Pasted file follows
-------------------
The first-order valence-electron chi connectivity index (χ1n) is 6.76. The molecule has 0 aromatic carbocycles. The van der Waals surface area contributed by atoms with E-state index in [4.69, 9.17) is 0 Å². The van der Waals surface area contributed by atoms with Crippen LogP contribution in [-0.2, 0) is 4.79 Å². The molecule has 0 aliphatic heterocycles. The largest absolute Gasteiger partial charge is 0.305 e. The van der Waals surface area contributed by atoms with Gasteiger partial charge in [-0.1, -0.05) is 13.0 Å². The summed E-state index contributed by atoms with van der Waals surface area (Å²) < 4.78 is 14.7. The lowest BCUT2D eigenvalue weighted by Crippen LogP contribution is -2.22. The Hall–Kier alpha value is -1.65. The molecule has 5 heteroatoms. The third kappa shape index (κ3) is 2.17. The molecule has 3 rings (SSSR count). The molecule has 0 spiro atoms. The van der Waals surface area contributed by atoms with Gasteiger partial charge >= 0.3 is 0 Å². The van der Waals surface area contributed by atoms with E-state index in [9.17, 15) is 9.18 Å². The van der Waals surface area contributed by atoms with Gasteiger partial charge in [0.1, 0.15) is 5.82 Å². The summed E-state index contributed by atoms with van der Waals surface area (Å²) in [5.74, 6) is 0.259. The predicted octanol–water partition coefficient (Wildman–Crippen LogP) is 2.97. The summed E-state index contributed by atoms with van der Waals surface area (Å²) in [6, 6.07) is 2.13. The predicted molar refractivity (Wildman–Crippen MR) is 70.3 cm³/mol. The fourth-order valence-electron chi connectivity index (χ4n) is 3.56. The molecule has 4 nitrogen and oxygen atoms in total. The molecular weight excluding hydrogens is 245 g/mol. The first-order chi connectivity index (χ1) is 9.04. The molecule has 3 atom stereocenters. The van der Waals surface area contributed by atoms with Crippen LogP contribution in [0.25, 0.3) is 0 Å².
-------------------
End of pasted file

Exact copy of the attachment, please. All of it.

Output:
The first-order valence-electron chi connectivity index (χ1n) is 6.76. The molecule has 0 aromatic carbocycles. The van der Waals surface area contributed by atoms with E-state index in [4.69, 9.17) is 0 Å². The van der Waals surface area contributed by atoms with Crippen LogP contribution in [-0.2, 0) is 4.79 Å². The molecule has 0 aliphatic heterocycles. The largest absolute Gasteiger partial charge is 0.305 e. The van der Waals surface area contributed by atoms with Gasteiger partial charge in [-0.1, -0.05) is 13.0 Å². The summed E-state index contributed by atoms with van der Waals surface area (Å²) < 4.78 is 14.7. The lowest BCUT2D eigenvalue weighted by Crippen LogP contribution is -2.22. The Hall–Kier alpha value is -1.65. The molecule has 5 heteroatoms. The third kappa shape index (κ3) is 2.17. The molecule has 3 rings (SSSR count). The molecule has 0 spiro atoms. The van der Waals surface area contributed by atoms with Gasteiger partial charge >= 0.3 is 0 Å². The van der Waals surface area contributed by atoms with E-state index in [9.17, 15) is 9.18 Å². The van der Waals surface area contributed by atoms with Gasteiger partial charge in [0.1, 0.15) is 5.82 Å². The summed E-state index contributed by atoms with van der Waals surface area (Å²) in [5.74, 6) is 0.259. The predicted octanol–water partition coefficient (Wildman–Crippen LogP) is 2.97. The summed E-state index contributed by atoms with van der Waals surface area (Å²) in [6, 6.07) is 2.13. The predicted molar refractivity (Wildman–Crippen MR) is 70.3 cm³/mol. The fourth-order valence-electron chi connectivity index (χ4n) is 3.56. The molecule has 4 nitrogen and oxygen atoms in total. The molecular weight excluding hydrogens is 245 g/mol. The first-order chi connectivity index (χ1) is 9.04. The molecule has 3 atom stereocenters. The van der Waals surface area contributed by atoms with Crippen LogP contribution in [0.25, 0.3) is 0 Å².